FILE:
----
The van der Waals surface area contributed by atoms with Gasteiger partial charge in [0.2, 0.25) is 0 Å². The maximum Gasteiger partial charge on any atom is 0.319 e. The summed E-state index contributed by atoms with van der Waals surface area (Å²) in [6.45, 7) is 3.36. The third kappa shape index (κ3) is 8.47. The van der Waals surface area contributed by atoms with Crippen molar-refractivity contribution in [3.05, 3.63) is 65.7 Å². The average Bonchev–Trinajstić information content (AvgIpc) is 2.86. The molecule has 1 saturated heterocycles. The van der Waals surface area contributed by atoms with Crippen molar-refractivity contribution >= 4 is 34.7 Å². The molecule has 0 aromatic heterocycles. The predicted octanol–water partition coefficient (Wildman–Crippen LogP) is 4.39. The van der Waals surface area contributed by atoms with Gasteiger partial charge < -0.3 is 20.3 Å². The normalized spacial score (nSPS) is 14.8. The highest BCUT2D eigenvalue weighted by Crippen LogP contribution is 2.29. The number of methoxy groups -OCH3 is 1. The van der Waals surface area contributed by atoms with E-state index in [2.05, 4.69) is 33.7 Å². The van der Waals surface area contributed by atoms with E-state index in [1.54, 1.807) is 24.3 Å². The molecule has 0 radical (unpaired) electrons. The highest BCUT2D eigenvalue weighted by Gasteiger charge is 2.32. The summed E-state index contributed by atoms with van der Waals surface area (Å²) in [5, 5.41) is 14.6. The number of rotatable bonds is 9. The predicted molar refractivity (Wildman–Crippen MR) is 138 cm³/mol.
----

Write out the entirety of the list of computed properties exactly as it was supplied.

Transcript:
The van der Waals surface area contributed by atoms with Gasteiger partial charge in [0.2, 0.25) is 0 Å². The maximum Gasteiger partial charge on any atom is 0.319 e. The summed E-state index contributed by atoms with van der Waals surface area (Å²) in [6.45, 7) is 3.36. The third kappa shape index (κ3) is 8.47. The van der Waals surface area contributed by atoms with Crippen molar-refractivity contribution in [3.05, 3.63) is 65.7 Å². The average Bonchev–Trinajstić information content (AvgIpc) is 2.86. The molecule has 1 saturated heterocycles. The van der Waals surface area contributed by atoms with Crippen molar-refractivity contribution >= 4 is 34.7 Å². The molecule has 0 aromatic heterocycles. The predicted octanol–water partition coefficient (Wildman–Crippen LogP) is 4.39. The van der Waals surface area contributed by atoms with Gasteiger partial charge < -0.3 is 20.3 Å². The normalized spacial score (nSPS) is 14.8. The highest BCUT2D eigenvalue weighted by Crippen LogP contribution is 2.29. The number of methoxy groups -OCH3 is 1. The van der Waals surface area contributed by atoms with E-state index in [2.05, 4.69) is 33.7 Å². The van der Waals surface area contributed by atoms with E-state index in [1.54, 1.807) is 24.3 Å². The molecule has 0 radical (unpaired) electrons. The highest BCUT2D eigenvalue weighted by Gasteiger charge is 2.32. The summed E-state index contributed by atoms with van der Waals surface area (Å²) in [5, 5.41) is 14.6. The number of rotatable bonds is 9. The predicted molar refractivity (Wildman–Crippen MR) is 138 cm³/mol.